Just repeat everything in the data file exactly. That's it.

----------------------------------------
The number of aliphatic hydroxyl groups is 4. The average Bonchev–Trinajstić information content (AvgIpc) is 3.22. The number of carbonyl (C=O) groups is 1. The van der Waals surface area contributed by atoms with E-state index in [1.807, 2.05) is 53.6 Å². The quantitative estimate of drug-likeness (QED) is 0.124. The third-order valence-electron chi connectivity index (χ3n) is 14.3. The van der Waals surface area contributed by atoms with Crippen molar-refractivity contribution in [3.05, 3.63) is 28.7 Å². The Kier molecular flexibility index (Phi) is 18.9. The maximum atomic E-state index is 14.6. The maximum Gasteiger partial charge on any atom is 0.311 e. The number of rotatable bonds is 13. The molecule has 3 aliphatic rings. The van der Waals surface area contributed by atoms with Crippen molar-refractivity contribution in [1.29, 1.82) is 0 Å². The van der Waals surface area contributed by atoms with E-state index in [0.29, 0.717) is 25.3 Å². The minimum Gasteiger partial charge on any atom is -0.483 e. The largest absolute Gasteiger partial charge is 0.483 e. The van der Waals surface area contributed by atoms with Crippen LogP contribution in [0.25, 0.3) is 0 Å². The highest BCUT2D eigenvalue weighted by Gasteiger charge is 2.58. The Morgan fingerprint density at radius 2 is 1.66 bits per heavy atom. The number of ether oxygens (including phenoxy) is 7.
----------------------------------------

The number of aliphatic hydroxyl groups is 4. The average Bonchev–Trinajstić information content (AvgIpc) is 3.22. The number of carbonyl (C=O) groups is 1. The van der Waals surface area contributed by atoms with E-state index in [1.807, 2.05) is 53.6 Å². The quantitative estimate of drug-likeness (QED) is 0.124. The third-order valence-electron chi connectivity index (χ3n) is 14.3. The van der Waals surface area contributed by atoms with Crippen molar-refractivity contribution in [3.05, 3.63) is 28.7 Å². The Kier molecular flexibility index (Phi) is 18.9. The maximum atomic E-state index is 14.6. The maximum Gasteiger partial charge on any atom is 0.311 e. The number of rotatable bonds is 13. The molecule has 3 aliphatic rings. The van der Waals surface area contributed by atoms with Crippen molar-refractivity contribution in [1.29, 1.82) is 0 Å². The van der Waals surface area contributed by atoms with E-state index in [0.29, 0.717) is 25.3 Å². The minimum Gasteiger partial charge on any atom is -0.483 e. The largest absolute Gasteiger partial charge is 0.483 e. The van der Waals surface area contributed by atoms with Crippen LogP contribution in [0.25, 0.3) is 0 Å². The highest BCUT2D eigenvalue weighted by Gasteiger charge is 2.58. The Morgan fingerprint density at radius 2 is 1.66 bits per heavy atom. The number of ether oxygens (including phenoxy) is 7.